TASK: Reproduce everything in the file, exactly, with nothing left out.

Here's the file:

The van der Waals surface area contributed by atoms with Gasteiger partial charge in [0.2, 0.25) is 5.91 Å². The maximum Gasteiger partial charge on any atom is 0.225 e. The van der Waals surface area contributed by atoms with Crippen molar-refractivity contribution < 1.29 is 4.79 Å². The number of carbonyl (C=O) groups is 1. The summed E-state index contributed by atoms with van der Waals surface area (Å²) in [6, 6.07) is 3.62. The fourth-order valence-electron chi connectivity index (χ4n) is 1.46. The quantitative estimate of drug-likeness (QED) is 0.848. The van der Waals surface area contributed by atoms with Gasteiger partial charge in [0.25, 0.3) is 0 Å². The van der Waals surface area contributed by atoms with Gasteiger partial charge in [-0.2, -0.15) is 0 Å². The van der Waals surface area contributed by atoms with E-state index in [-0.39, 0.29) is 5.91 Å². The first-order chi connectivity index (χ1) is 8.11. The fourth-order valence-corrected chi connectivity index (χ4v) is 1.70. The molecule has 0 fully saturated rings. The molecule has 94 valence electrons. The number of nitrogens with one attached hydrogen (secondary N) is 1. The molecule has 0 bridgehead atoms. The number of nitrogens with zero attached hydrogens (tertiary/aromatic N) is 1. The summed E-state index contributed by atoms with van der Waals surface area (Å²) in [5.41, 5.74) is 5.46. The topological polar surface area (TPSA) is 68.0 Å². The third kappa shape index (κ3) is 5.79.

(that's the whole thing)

The van der Waals surface area contributed by atoms with Gasteiger partial charge in [0.2, 0.25) is 5.91 Å². The maximum Gasteiger partial charge on any atom is 0.225 e. The van der Waals surface area contributed by atoms with Crippen molar-refractivity contribution < 1.29 is 4.79 Å². The number of carbonyl (C=O) groups is 1. The summed E-state index contributed by atoms with van der Waals surface area (Å²) in [6, 6.07) is 3.62. The fourth-order valence-electron chi connectivity index (χ4n) is 1.46. The quantitative estimate of drug-likeness (QED) is 0.848. The van der Waals surface area contributed by atoms with Gasteiger partial charge in [0.25, 0.3) is 0 Å². The van der Waals surface area contributed by atoms with Gasteiger partial charge in [-0.2, -0.15) is 0 Å². The van der Waals surface area contributed by atoms with E-state index in [-0.39, 0.29) is 5.91 Å². The first-order chi connectivity index (χ1) is 8.11. The fourth-order valence-corrected chi connectivity index (χ4v) is 1.70. The molecule has 0 fully saturated rings. The molecule has 94 valence electrons. The number of nitrogens with one attached hydrogen (secondary N) is 1. The molecule has 0 bridgehead atoms. The number of nitrogens with zero attached hydrogens (tertiary/aromatic N) is 1. The summed E-state index contributed by atoms with van der Waals surface area (Å²) in [5.41, 5.74) is 5.46. The topological polar surface area (TPSA) is 68.0 Å². The third kappa shape index (κ3) is 5.79.